120 A Albright B Hayes Cognition 90 2003 119 161, 1 Introduction rules in regular and irregular morphology. What is the mental mechanism that underlies a native speaker s capacity to produce. novel words and sentences Researchers working within generative linguistics have. commonly assumed that speakers acquire abstract knowledge about possible structures of. their language and represent it mentally as rules An alternative view however is that new. forms are generated solely by analogy and that the clean categorical effects described by. rules are an illusion which vanishes under a more fine grained gradient approach to the. data Bybee 1985 2001 Rumelhart McClelland 1986 Skousen 1989. The debate over rules and analogy has been most intense in the domain of inflectional. morphology In this area a compromise position has emerged the dual mechanism. approach see e g Clahsen 1999 Pinker 1999a Pinker Prince 1988 1994 adopts a. limited set of rules to handle regular forms in most cases just one extremely general. default rule while employing an analogical mechanism to handle irregular forms. There are two motivating assumptions behind this approach 1 that regular default. processes are clean and categorical while irregular processes exhibit gradience and are. sensitive to similarity and 2 that categorical processes are a diagnostic for rules. while gradient processes must be modeled only by analogy. Our goal in this paper is to challenge both of these assumptions and to argue instead for. a model of morphology that makes use of multiple stochastic rules We present data from. two new experiments on English past tense formation showing that regular processes are. no more clean and categorical than irregular processes These results run contrary to a. number of previous findings in the literature e g Prasada Pinker 1993 and are. incompatible with the claim that regular and irregular processes are handled by. qualitatively different mechanisms We then consider what the best account of these. results might be We contrast the predictions of a purely analogical model against those of. a model that employs many rules including multiple rules for the same morphological. process and that includes detailed probabilistic knowledge about the reliability of rules in. different phonological environments We find that in almost every respect the rule based. model is a more accurate account of how novel words are inflected. Our strategy in testing the multiple rule approach is inspired by a variety of previous. efforts in this area We begin in Section 2 by presenting a computational implementation. of our model For purposes of comparison we also describe an implemented analogical. model based on Nosofsky 1990 and Nakisa Plunkett and Hahn 2001 Our use of. implemented systems follows a view brought to the debate by connectionists namely. that simulations are the most stringent test of a model s predictions Daugherty. Seidenberg 1994 MacWhinney Leinbach 1991 Rumelhart McClelland 1986. We then present data in Section 3 from two new nonce probe wug test Berko 1958. experiments on English past tenses allowing us to test directly as Prasada and Pinker. 1993 did whether the models can generalize to new items in the same way as humans. Finally in Section 4 we compare the performance of the rule based and analogical models. in capturing various aspects of the experimental data under the view that comparing. differences in how competing models perform on the same task can be a revealing. diagnostic of larger conceptual problems Ling Marinov 1993 Nakisa et al 2001. A Albright B Hayes Cognition 90 2003 119 161 121,2 1 Rules and analogy. To begin we lay out what we consider the essential properties of a rule based or. analogical approach The use of these terms varies a great deal and the discussion that. follows depends on having a clear interpretation of these concepts. Consider a simple example In three wug testing experiments Bybee Moder 1983. Prasada Pinker 1993 and the present study participants have found splung spl fairly. acceptable as a past tense for spling splI This is undoubtedly related to the fact that English. has a number of existing verbs whose past tenses are formed in the same way swing string. wring sting sling fling and cling In an analogical approach these words play a direct role in. determining behavior on novel items splung is acceptable because spling is phonologically. similar to many of the members of this set cf Nakisa et al 2001 p 201 In the present case. the similarity apparently involves ending with the sequence I and perhaps also in. containing a preceding liquid s consonant cluster and so on Bybee Moder 1983. Under a rule based approach on the other hand the influence of existing words is. mediated by rules that are generalized over the data in order to locate a phonological. context in which the I change is required or at least appropriate For example. one might posit an I rule restricted to the context of a final as in 1. At first blush the analogical and rule based approaches seem to be different ways of saying. the same thing the context past in rule 1 forces the change to occur only in words. that are similar to fling sting etc But there is a critical difference The rule based approach. requires that fling sting etc be similar to spling in exactly the same way namely by ending in. I The structural description of the rule provides the necessary and sufficient conditions that. a form must meet in order for the rule to apply When similarity of a form to a set of model. forms is based on a uniform structural description as in 1 we will refer to this as structured. similarity A rule based system can relate a set of forms only if they possess structured. similarity since rules are defined by their structural descriptions. In contrast there is nothing inherent in an analogical approach that requires similarity. to be structured each analogical form could be similar to spling in its own way Thus if. English hypothetically had verbs like plip plup and sliff sluff in a purely analogical. model these verbs could gang up with fling sting etc as support for spling splung as. shown in 2 When a form is similar in different ways to the various comparison forms. we will use the term variegated similarity,122 A Albright B Hayes Cognition 90 2003 119 161. Since analogical approaches rely on a more general possibly variegated notion of. similarity they are potentially able to capture effects beyond the reach of structured. similarity and hence of rules If we could find evidence that speakers are influenced by. variegated similarity then we would have good reason to think that at least some of the. morphological system is driven by analogy In what follows we attempt to search for such. cases and find that the evidence is less than compelling We conclude that a model using. pure analogy i e pure enough to employ variegated similarity is not restrictive. enough as a model of morphology, It is worth acknowledging at this point that conceptions of analogy are often more. sophisticated than this permitting analogy to zero in on particular aspects of the. phonological structure of words in a way that is tailored to the task at hand We are. certainly not claiming that all analogical models are susceptible to the same failings that. we find in the model presented here However when an analogical model is biased or. restricted to pay attention to the same things that could be referred to in the corresponding. rules it becomes difficult to distinguish the model empirically from a rule based model. Chater Hahn 1998 Our interest is in testing the claim of Pinker and others that some. morphological processes cannot be adequately described without the full formal power of. analogy i e beyond what can be captured by rules Thus we adopt here a more powerful. if more na ve model of analogy which makes maximally distinct predictions by. employing the full range of possible similarity relations. 2 2 Criteria for models, Our modeling work takes place in the context of a flourishing research program in.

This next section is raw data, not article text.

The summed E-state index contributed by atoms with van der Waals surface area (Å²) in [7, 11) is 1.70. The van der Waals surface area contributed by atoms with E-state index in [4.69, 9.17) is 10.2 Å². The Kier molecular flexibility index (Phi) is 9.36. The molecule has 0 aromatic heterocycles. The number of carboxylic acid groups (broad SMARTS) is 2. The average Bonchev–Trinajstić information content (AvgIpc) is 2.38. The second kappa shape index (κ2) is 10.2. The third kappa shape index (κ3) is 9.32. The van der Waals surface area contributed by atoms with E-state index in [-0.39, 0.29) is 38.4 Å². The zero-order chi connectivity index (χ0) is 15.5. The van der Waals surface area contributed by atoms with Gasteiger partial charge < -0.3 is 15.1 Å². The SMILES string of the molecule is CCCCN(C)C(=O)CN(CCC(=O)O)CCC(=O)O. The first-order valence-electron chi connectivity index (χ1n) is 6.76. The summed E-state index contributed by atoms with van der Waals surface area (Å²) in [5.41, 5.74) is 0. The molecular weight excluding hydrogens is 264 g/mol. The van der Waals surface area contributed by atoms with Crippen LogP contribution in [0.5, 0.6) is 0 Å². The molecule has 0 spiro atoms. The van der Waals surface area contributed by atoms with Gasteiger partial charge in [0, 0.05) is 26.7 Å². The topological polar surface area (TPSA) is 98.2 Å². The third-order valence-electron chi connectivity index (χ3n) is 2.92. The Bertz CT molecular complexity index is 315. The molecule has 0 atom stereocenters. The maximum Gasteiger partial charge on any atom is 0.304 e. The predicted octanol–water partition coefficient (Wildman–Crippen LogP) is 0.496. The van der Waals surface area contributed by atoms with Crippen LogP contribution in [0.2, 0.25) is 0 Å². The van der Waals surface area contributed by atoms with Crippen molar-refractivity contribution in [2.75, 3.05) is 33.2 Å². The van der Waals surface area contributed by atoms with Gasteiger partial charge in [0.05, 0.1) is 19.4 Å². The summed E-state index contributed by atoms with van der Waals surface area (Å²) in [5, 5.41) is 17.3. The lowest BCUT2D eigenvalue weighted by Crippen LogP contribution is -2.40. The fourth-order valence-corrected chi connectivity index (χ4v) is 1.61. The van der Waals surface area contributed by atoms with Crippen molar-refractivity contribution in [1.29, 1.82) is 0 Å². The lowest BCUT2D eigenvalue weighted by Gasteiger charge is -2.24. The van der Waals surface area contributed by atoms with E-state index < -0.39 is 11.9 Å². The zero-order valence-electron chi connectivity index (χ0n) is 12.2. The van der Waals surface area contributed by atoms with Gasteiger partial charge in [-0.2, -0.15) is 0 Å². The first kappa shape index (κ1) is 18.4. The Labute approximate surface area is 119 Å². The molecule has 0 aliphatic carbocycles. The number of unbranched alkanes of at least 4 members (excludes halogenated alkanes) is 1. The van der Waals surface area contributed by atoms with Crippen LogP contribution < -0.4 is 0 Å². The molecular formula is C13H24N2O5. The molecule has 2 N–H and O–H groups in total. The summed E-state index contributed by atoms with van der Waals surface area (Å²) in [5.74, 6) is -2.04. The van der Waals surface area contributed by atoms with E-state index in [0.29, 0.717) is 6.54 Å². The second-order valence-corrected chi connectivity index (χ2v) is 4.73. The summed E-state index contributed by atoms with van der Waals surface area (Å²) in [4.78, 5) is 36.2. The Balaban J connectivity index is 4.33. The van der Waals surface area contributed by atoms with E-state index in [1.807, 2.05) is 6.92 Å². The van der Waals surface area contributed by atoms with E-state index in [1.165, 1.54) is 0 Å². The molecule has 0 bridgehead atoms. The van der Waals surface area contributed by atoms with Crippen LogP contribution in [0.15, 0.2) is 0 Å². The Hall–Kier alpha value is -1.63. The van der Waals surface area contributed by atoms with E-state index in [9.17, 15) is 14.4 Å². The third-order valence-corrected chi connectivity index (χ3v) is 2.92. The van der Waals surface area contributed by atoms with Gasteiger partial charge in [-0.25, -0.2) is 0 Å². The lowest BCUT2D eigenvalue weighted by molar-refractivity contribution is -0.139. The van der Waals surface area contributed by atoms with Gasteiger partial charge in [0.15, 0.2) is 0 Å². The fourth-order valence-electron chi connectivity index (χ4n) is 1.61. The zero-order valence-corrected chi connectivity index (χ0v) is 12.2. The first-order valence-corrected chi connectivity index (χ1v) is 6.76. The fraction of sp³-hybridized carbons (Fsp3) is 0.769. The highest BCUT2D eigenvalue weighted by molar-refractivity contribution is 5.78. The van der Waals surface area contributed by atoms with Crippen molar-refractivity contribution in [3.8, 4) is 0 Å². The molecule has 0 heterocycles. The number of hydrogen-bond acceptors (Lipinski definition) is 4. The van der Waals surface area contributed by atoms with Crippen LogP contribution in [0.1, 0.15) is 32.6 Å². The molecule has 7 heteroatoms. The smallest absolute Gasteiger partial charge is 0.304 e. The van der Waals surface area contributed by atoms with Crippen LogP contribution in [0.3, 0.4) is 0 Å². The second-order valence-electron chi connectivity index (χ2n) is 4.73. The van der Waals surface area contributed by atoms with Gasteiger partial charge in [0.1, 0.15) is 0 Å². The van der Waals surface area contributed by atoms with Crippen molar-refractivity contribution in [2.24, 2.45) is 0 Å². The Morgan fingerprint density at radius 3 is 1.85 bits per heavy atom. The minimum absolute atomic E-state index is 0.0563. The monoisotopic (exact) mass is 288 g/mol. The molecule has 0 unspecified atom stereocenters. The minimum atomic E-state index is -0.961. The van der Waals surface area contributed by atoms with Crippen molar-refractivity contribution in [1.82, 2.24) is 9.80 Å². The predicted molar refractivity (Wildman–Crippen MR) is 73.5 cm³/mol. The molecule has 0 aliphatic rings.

algorithmic learning of morphology and phonology Some models that take on similar. tasks to our own include connectionist models Daugherty Seidenberg 1994. MacWhinney Leinbach 1991 Nakisa et al 2001 Plunkett Juola 1999 Plunkett. Marchman 1993 Rumelhart McClelland 1986 Westermann 1997 symbolic. analogical models such as the Tilburg Memory Based Learner TiMBL Daelemans. Zavrel van der Sloot van den Bosch 2002 Analogical Modeling of Language AML. Eddington 2000 Skousen 1989 the Generalized Context Model Nakisa et al 2001. Nosofsky 1990 and the decision tree based model of Ling and Marinov 1993. In comparing the range of currently available theories and models we found that they. generally did not possess all the features needed to fully evaluate their predictions and. performance Thus it is useful to start with a list of the minimum basic properties we think. are necessary to provide a testable model of the generative capabilities of native speakers. First a model should be fully explicit to the point of being machine implemented It is. true that important work in this area has been carried out at the conceptual level for. example Bybee 1985 Pinker Prince 1988 but an implemented model has the. advantage that it can be compared precisely with experimental data. Second even implemented models differ in explicitness some models do not actually. generate outputs but merely classify the input forms into broad categories such as. regular irregular or vowel change As we will see below the use of such broad. categories is perilous because it can conceal grave defects in a model For this reason a. model must fully specify its intended outputs,A Albright B Hayes Cognition 90 2003 119 161 123. Third where appropriate models should generate multiple outputs for any given input. and they should rate each output on a well formedness scale Ambivalence between. different choices with gradient preferences is characteristic of human judgments in. morphology including the experimental data we report below. Fourth models should be able to discover the crucial phonological generalizations. on their own without human assistance This means that models should not. require that the analyst select in advance a particular group of phonological properties. for the model to attend to 1 Models that satisfy this criterion are more realistic. and also produce clearer comparative results since their performance does not. depend on the ability of the analyst in picking out the right learning variables in. Finally for present purposes we need a pair of models that embody a. maximally clear distinction between rules and analogy following the criterion of. structured vs variegated similarity laid out in the previous section From this point of. view a number of existing models could be described as hybrid rule analogy models. While such models are well worth exploring on their own merits 2 they are less. helpful in exploring the theoretical predictions of analogical vs rule based. approaches, Below we describe two implemented models that satisfy all of the above criteria. 2 3 A rule based model, 2 3 1 Finding rules through minimal generalization. Our rule based model builds on ideas from Pinker and Prince 1988 pp 130 136. The basic principle is that rules can be gradually built up from the lexicon through. iterative generalization over pairs of forms The starting point is to take each learning. pair here a verb stem and its past and construe it as a word specific rule thus for. example the pair shine shined3 SaI n SaI nd is interpreted as SaI n becomes. Some examples Plunkett and Juola 1999 fitted input verbs all monosyllabic into templates of the form. CCCVVCCC They used right alignment so that final consonants were always placed in the final C slot whereas. initial consonants would be placed in any of the first three slots depending on the initial cluster length In. Eddington s 2000 analysis of English past tenses using AML and TiMBL verbs were coded with a predefined. set of variables that included the final phoneme an indication of whether the final syllable was stressed and a. right aligned representation of the last two syllables In both cases the choice was highly apt for learning English. past tenses but would not have been if some quite different morphological process such as prefixation had. happened to be present in the learning data, In contrast the actual input data to children consist of whole words composed of dozens or even hundreds of. frequently correlated feature values Furthermore phonological environments are often formed from. conjunctions of two or more features e g d is selected when the final segment is both alveolar and a. stop and different features are relevant for different classes cf t when the final segment is voiceless Recent. work in the area of instance based learning has made headway on the task of finding the relevant features from. among a larger set see Daelemans et al 2002 Howe Cardie 1997 Wettschereck Aha Mohri 1997 Zavrel. Daelemans 1997 however we are not aware of any feature selection technique that would allow the learner. on the basis of limited data to isolate all the different combinations of features that we find to be relevant below. To encourage such exploration we have posted our learning sets features and experimental data on the. Internet http www linguistics ucla edu people hayes rulesvsanalogy. wug test data on English past tenses which show that participant ratings of novel pasts depend on the phonological shape of the stem both for irregulars and surprisingly also for regulars The latter observation cannot be explained under the dual mechanism approach which derives all regulars with a single rule To evaluate the

Related Books